It is neither. It is an example of a lie told by Sitchin to sell books. Which, I might add, he has been quite successful at.

Speaks a lot about the mentality of the human race, doesn't it? We would rather be lied to and remain in ignorant wonderment, it seems, than know the truth and live in the real world.


posted on Feb, 23 2009 @ 03:23 PM

Originally posted by Lombardy Inn

The first question that came to my mind is that with all this man power obviously needed to move these large stones, why are there no remains of a major civilization around it? I know that to move the stones for the pyramids, it took thousands, and many many years, and look what is left behind from them. Where is the major city the slaves/workers lived in? It must have been a huge operation.

Because the stones were moved and placed over a relatively short time using a series of Roman cranes, which are large circular wheels resembling a Ferris Wheel.

Large numbers of men walk inside the wheel and their muscle, along with the mechanical advantage of the wheel's torque (and likely some compound pulleys as well) are more than enough to move these stones and place them.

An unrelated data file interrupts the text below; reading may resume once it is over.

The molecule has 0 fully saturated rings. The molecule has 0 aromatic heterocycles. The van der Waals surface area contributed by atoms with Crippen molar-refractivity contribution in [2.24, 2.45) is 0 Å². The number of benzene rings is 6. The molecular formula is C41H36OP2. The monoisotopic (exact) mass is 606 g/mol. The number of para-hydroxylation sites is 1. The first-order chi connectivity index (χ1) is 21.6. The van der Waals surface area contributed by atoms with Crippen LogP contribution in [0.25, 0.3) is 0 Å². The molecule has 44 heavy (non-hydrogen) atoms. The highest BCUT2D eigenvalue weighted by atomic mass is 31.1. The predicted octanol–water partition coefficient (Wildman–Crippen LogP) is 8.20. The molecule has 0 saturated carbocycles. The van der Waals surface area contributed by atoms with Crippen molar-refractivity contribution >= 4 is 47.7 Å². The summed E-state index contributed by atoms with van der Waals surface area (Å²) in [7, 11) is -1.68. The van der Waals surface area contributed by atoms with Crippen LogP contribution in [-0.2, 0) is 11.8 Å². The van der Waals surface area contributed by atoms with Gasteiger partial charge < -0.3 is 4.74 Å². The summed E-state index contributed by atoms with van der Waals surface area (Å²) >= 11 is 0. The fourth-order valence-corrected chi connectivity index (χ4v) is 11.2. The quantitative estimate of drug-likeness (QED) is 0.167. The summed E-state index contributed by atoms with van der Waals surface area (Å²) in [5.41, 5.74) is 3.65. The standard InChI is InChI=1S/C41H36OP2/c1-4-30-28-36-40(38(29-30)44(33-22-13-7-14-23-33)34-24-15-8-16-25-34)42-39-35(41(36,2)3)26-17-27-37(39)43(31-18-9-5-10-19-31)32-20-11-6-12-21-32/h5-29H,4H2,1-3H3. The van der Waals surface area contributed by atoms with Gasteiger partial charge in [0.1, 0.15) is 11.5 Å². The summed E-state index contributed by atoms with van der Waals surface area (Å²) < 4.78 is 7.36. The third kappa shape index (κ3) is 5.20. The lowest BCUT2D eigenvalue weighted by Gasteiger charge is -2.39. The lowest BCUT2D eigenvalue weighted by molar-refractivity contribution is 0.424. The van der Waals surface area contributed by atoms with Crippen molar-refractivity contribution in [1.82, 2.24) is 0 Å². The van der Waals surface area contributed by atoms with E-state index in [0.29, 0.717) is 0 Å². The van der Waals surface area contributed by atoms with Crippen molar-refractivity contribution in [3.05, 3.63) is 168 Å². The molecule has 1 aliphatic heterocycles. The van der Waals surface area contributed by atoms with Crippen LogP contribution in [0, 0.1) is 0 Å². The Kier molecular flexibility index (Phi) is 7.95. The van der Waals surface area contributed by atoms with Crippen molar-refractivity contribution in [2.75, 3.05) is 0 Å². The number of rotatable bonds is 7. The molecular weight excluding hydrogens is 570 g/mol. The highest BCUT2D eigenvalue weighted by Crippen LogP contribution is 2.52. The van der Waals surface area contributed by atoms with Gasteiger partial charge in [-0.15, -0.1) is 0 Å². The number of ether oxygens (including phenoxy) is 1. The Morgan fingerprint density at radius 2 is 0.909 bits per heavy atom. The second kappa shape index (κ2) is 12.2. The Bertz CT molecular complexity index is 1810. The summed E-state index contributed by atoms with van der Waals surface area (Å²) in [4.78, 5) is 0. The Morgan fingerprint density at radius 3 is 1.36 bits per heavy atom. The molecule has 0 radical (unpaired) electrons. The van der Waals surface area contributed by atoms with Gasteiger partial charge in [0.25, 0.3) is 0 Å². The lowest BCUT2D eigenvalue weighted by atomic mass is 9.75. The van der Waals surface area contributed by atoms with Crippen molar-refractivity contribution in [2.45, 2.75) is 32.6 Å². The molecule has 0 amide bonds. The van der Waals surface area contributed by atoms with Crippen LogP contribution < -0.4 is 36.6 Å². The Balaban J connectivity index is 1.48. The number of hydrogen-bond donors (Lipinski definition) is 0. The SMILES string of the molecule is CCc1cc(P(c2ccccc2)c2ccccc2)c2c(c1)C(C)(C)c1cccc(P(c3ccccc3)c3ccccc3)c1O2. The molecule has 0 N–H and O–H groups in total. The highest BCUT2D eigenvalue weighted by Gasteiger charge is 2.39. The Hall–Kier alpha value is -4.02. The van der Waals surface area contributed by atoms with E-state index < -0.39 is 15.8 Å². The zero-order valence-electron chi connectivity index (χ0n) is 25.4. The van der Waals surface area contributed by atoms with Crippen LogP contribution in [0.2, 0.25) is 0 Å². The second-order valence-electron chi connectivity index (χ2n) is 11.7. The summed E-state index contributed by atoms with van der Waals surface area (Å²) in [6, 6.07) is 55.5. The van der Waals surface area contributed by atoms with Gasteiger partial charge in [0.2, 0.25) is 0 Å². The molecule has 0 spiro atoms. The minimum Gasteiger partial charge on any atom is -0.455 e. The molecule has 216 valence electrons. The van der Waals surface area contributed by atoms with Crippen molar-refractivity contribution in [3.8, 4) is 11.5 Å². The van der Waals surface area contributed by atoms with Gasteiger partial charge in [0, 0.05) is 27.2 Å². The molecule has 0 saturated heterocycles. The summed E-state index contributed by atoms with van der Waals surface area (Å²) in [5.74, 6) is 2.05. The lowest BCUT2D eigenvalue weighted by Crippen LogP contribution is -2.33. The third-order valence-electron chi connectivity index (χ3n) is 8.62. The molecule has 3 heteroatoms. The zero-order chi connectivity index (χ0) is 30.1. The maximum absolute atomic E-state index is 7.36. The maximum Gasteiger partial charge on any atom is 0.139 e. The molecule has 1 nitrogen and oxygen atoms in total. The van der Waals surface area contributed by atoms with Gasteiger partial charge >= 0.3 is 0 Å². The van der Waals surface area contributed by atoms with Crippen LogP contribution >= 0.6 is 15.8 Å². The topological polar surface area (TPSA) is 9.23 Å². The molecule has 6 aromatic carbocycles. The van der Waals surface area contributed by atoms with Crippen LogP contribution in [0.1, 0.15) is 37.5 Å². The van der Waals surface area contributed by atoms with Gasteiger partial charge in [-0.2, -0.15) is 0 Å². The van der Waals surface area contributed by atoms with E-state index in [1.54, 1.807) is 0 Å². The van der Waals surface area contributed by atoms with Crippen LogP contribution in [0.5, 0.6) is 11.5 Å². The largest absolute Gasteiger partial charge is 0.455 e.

No time for any town of workers to build up around it like the one that lasted about 15-20 years next to the Great Pyramid. And no need.


posted on Feb, 23 2009 @ 03:31 PM
reply to post by Hanslune

coral castle guys check it out.. may be some answers to find there.

posted on Feb, 23 2009 @ 03:32 PM

Originally posted by scrapple
Cranes! Cranes??

A simple search shows what 'modern' cranes can pick?

Certainly does. And, apparently, you didn't look:
Here's a few:
850 tons
900 tons
1600 tons
1500 tons
I could go on.

And please remember, the stones at Baalbek never had to be lifted.


posted on Feb, 23 2009 @ 03:45 PM

Originally posted by bpg131313
I'm all for giving engineers their due, but when it's all said and done, until it's done in the real world, I'm gonna doubt it. I know the Romans were some brilliant people. I've been to Italy several times, and am always amazed with what they were able to accomplish. That said, moving a 1000 ton rock and getting it properly in place with the methods described is great on paper, but until it's proven to be done in reality I'm just not able to believe it.

Anyone is welcome to "believe what they want, of course.

Based on your statements above, I guess you'd have a problem believing that the Romans built Trajan's Column as well: